"We do not need visas to fly to Antarctica. This is a unique region of our planet," Lavrov said.
"I think we need to approach any attempts to modify the regime established by the (Antarctic) Treaty very carefully," he added, TASS reported.
The minister stressed that Antarctica does not belong to any state. He reminded that last century, a number of countries attempted to claim parts of the continent and its surrounding waters, including the UK, Norway, Chile, Australia and New Zealand.
The Russian top diplomat informed that the 43rd session of the Antarctic Treaty Consultative Meeting is set to take place in May-June of this year timed to the 200th anniversary of the First Russian Antarctic Expedition (1819-1821) led by Fabian Bellingshausen and Mikhail Lazarev.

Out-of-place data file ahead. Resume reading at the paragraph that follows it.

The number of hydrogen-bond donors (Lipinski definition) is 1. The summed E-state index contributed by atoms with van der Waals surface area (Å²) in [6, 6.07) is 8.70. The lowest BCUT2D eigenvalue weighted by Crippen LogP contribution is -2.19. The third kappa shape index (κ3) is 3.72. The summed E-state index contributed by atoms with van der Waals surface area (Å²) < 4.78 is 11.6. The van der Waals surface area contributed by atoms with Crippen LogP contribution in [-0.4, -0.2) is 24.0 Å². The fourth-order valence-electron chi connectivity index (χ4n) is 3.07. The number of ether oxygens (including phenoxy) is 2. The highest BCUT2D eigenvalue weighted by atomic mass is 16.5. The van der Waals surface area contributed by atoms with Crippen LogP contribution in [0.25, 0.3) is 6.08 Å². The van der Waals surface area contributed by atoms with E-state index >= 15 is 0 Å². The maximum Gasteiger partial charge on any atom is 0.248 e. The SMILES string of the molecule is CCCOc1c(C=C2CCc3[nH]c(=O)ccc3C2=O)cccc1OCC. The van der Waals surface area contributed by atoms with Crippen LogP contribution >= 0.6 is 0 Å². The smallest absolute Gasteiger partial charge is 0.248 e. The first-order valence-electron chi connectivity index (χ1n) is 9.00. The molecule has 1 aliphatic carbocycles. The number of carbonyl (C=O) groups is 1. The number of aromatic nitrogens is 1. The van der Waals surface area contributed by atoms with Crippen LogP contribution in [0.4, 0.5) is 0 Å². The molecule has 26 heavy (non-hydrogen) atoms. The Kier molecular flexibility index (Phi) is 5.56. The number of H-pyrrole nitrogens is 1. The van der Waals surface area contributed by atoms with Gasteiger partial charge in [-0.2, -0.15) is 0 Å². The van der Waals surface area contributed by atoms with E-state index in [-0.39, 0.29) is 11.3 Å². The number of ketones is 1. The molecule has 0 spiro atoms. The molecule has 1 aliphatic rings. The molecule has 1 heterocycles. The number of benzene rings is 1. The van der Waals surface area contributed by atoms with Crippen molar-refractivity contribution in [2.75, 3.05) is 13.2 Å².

"In my opinion, our joint work on the South Pole is an example of cooperation between states that leave all ideological differences behind and focus on research and peaceful development of this heritage that truly belongs to all of mankind," Lavrov concluded.
In the first half of the 20th century, various countries claimed their right to parts of the Antarctic, including the UK, Germany, France, Norway, Australia, New Zealand, Argentina, Chile and Japan. The Antarctic Treaty, which was signed in 1951 and entered into force in 1961, ended all disputes regarding the continent, setting Antarctica aside as a scientific preserve and banning all military activity on the continent. According to the treaty, Antarctica does not belong to any state.